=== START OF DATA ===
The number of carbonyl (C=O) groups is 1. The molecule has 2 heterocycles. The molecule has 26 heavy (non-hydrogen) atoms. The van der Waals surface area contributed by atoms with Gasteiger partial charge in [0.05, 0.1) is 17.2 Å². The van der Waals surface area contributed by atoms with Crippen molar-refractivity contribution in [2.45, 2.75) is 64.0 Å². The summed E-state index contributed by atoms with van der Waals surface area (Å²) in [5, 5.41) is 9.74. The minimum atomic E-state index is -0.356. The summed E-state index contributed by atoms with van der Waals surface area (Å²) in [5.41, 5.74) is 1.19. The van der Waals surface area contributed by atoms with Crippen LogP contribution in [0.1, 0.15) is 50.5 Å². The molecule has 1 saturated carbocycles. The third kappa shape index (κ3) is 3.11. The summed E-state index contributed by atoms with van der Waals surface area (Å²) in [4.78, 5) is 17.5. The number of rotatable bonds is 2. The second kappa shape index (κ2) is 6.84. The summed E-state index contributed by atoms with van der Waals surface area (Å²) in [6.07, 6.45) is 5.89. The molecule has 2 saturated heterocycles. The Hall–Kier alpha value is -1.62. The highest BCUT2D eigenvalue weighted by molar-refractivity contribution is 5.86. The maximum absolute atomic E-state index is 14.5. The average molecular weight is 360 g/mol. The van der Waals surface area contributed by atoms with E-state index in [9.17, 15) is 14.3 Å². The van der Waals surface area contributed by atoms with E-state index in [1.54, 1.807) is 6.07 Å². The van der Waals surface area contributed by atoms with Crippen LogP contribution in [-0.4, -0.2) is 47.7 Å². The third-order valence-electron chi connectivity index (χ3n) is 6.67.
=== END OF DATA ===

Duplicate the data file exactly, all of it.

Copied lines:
The number of carbonyl (C=O) groups is 1. The molecule has 2 heterocycles. The molecule has 26 heavy (non-hydrogen) atoms. The van der Waals surface area contributed by atoms with Gasteiger partial charge in [0.05, 0.1) is 17.2 Å². The van der Waals surface area contributed by atoms with Crippen molar-refractivity contribution in [2.45, 2.75) is 64.0 Å². The summed E-state index contributed by atoms with van der Waals surface area (Å²) in [5, 5.41) is 9.74. The minimum atomic E-state index is -0.356. The summed E-state index contributed by atoms with van der Waals surface area (Å²) in [5.41, 5.74) is 1.19. The van der Waals surface area contributed by atoms with Crippen LogP contribution in [0.1, 0.15) is 50.5 Å². The molecule has 1 saturated carbocycles. The third kappa shape index (κ3) is 3.11. The summed E-state index contributed by atoms with van der Waals surface area (Å²) in [4.78, 5) is 17.5. The number of rotatable bonds is 2. The second kappa shape index (κ2) is 6.84. The summed E-state index contributed by atoms with van der Waals surface area (Å²) in [6.07, 6.45) is 5.89. The molecule has 2 saturated heterocycles. The Hall–Kier alpha value is -1.62. The highest BCUT2D eigenvalue weighted by molar-refractivity contribution is 5.86. The maximum absolute atomic E-state index is 14.5. The average molecular weight is 360 g/mol. The van der Waals surface area contributed by atoms with E-state index in [9.17, 15) is 14.3 Å². The van der Waals surface area contributed by atoms with E-state index in [1.54, 1.807) is 6.07 Å². The van der Waals surface area contributed by atoms with Crippen LogP contribution in [-0.4, -0.2) is 47.7 Å². The third-order valence-electron chi connectivity index (χ3n) is 6.67.